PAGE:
It used to be that Zagat was for snobs and Julia Child’s The French Chef was your grandma’s cooking show. Over time, beloved reality shows like Bravo's Top Chef and Food Network’s Iron Chef America brought high-end cooks like Tom Colicchio and Mario Batali to living rooms across America and not only turned chefs into celebrities but made haute cuisine accessible to the masses. These days, food is not merely meant for sustenance. It's deconstructed and documented. It's a challenge to sit down for dinner at a restaurant and not see someone whip out a smart phone to chronicle their meal on Instagram, Twitter or Facebook. People are even logging on to share their coffee shop visits. Starbucks, for instance, leads a new MomentFeed Restaurant report that found patrons took and tagged 109,054 photos over the course of just four months.
What we're having for dinner suddenly matters, whether we're dining in or out - and it shows. Restaurant industry job growth outpaced the overall economy every year from 2000 to 2012. Sales are projected to hit $661 billion in 2013 - equal to four percent of U.S. GDP. That's up from $379 billion 13 years ago. Restaurants are raking it in, so you would think the people carefully layering your truffle burger behind the scenes would be too. But they make next to nothing and spend almost all of their time at work. Just ask Chris Reynolds. This line cook at a top New York City restaurant has a reality check for those romanticizing the life of a culinary artiste.
Who said don't mess with Texas.
It's the unofficial kick-off of local fall elections... one mayor running for a third term who caught our eye.. because she's out front of a much bigger political story.
CNN's John King has the story on how the lonestar state may be turning blue.
Protesters gathered again Friday demanding a Montana judge resign after he sentenced a former teacher to a month in prison for raping his 14-year old student. The teenager later took her life.
The movement to remove the judge comes as prosecutors are working on a potential appeal that could put this former teacher behind bars for at least two years.
OutFront: Kyung Lah, who first reported the story about the potential appeal and Criminal Defense attorney and CNN Legal Analyst Danny Cevallos.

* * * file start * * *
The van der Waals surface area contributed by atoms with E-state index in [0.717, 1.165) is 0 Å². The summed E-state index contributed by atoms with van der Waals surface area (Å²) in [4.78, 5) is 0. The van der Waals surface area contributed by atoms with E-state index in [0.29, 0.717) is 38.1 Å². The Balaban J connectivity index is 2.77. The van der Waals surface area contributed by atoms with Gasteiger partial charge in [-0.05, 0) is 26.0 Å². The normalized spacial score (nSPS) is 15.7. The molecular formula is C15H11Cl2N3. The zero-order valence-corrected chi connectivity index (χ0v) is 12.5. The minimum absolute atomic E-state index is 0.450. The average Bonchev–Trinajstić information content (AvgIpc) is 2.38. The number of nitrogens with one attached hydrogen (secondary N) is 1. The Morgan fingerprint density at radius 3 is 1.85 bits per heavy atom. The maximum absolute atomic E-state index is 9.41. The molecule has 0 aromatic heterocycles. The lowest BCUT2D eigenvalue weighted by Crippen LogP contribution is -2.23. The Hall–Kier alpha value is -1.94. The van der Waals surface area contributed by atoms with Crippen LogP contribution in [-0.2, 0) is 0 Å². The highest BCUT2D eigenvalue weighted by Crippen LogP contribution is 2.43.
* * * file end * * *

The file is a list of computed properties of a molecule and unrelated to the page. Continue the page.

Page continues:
President Obama presents his evidence for war.
CNN has obtained some new shocking images of the aftermath of another alleged chemical weapons attack in Syria.
Seven people died and dozens were injured in the alleged attack on a school in northern Syria.
A doctor at a local hospital said, "it's like they used chemicals, like napalm or something. It's causing a lot of burns."
CNN has not been able to independently confirm what happened.
OutFront: General Anthony Zinni, who served as Commander-in-Chief of U.S. Central Command. He led Operation Desert Fox in 1998, which involved a series of airstrikes against Iraq in an effort to destroy that country's weapons of mass destruction program.
Has President Obama changed his tune on military engagement?
Today, he tried to justify a possible United States strike on Syria.
"Part of our obligation as a leader in the world is making sure that when you have a regime that is willing to use weapons that are prohibited by international norms on their own people - including children - that they're held to account," Obama said.
But prior to his presidency, in 2006, he touted his opposition to the Iraq war.
"I said then and believe now that Saddam Hussein was a ruthless dictator who craved weapons of mass destruction, but posed no imminent threat to the United States," Obama said.
What's changed the president's perspective?
OutFront: Democratic congresswoman Barbara lee (D-CA) and presidential historian Douglas Brinkley.